Wrong again...

The next surprise was that my fear of heights of many years standing was suddenly just gone! I am still not thrilled by heights and I doubt that I will ever be tempted by sky-diving and bungee jumping, but I can now walk up and down stairs three or four flights without terror making me freeze with a pounding heart and a constricted chest. That was a lovely surprise!

However if the sudden anger management issues and the loss of my fear of heights could be turned at an angle that would make them both seem "freeing", I was also becoming more and more uncomfortable in large groups. I have never been someone who was energized by crowds, and I have gone through major discomfort with large numbers of people both during menarche and during each of my pregnancies -- but now I find that a crowded place gets the same panic reaction as heights used to.

Not fun. And pretty embarrassing, really, given that Rod and Jack are both heavily involved with a very large (by my standards) church, so I keep having to be there at times when it seemd 9/10ths of the planet is in attendance.

They are very warm people, very welcoming. I know that one-on-one I would enjoy almost everyone there immensely. I love the ministers sermons and what the congregation stands for. On those occasions when I have managed to get there for service in time to get a front row seat (and so put the crowd out of sight) I have left thinking that I really want to go every week. But then, next time I don't manage to stay out of the way of the crowd, the panic sets in. And of course, when I am hunting, wild eyed, for a quiet corner to hide in, someone invariably spots me and tries to engage me in conversation -- and I am as social as a caged animal. *sigh* When I do manage to converse, I think back on my own part in the conversation and blush. They love Rod, but I suspect that they wonder what he sees in me. ;) I am neither sweet nor coherent in that state.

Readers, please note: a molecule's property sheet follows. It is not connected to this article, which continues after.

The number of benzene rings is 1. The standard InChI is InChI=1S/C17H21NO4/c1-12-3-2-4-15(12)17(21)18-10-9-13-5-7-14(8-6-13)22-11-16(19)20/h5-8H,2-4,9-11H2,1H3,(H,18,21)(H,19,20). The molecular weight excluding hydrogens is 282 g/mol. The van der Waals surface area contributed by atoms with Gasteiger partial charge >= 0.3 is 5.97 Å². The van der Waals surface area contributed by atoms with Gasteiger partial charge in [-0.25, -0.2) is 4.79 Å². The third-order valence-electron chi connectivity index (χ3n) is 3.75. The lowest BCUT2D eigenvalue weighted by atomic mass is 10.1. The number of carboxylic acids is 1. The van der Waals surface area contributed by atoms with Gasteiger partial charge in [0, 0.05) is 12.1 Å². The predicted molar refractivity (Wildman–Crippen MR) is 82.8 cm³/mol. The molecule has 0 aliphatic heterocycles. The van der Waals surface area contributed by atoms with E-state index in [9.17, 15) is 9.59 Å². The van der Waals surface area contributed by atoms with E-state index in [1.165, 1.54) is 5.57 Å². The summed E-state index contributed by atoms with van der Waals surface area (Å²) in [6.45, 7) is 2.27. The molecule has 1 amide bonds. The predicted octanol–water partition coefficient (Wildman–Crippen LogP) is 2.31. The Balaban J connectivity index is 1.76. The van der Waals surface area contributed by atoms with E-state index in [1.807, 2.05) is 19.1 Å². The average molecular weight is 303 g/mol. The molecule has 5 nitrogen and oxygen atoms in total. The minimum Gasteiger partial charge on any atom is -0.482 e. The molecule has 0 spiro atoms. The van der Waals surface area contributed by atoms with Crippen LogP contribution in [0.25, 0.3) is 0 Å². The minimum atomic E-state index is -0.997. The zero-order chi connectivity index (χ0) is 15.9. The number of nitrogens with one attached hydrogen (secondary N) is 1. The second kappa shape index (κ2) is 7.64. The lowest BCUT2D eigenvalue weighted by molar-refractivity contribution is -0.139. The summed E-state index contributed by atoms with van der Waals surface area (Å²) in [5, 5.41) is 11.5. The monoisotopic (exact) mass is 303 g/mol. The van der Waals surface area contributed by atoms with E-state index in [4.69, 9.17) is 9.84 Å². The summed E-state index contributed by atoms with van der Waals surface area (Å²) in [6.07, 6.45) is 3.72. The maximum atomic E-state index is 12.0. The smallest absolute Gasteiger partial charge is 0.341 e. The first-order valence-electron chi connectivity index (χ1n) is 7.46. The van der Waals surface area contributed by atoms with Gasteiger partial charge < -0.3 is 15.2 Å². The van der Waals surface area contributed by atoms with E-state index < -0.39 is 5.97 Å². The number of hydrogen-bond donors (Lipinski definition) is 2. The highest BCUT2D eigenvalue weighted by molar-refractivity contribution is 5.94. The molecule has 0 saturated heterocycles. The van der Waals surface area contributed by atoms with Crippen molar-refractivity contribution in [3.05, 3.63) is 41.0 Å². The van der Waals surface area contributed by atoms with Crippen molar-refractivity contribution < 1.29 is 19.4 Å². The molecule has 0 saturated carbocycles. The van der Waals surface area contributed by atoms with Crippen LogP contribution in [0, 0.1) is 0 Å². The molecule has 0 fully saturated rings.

Mostly I have been happiest and most comfortable alone in the last year or so. Even with my loved ones, I find myself growing irritable and overwhelmed unless I get plenty of alone time.

But the insights this meditation is based on come from Reverend Gail, the minister at Rod's church. On Christmas Eve, Rod was there for many hours, to sing at two evening services. Because he and several other celiacs couldn't partake in the sandwiches that were being provided to the choir between sewrvices, I was to bring a big pot of vegan lentil soup.

I got there just before the service ended, it was quiet except for the service being piped into the social hall, but there was no sign of the dinner where I expected them to meet for dinner. Jack and I stood around, listening appreciatively to the service in the next room. Jack wanted to join them, but it seemed like a bad idea to come in as the service was ending, so we stayed in the kitchen.

The service ended and no one came in to the social hall or the kitchen. But record attendance also meant that it was impossible to move through the hallways to go looking for the choir's gathering place. I felt trapped; me and my five gallon pot of hot soup. And Jack was thrilled! He wanted to get out amongst all the people!

Eventually I struggled out into the crowds to look for Rod. By the time I found him, I was a panicked mess, but I was able to get the soup to the hall where it was needed just in time and at perfect eating temperature and then left Jack to eat with the choir and socialize. I went and hid in the dark, quiet car and got my wits back around me. However it seems that my troubles came up in a conversation between Rod and Reverend Gail. Perhaps she had seen me drop off the soup, and wondered why I hadn't joined the choir to dine.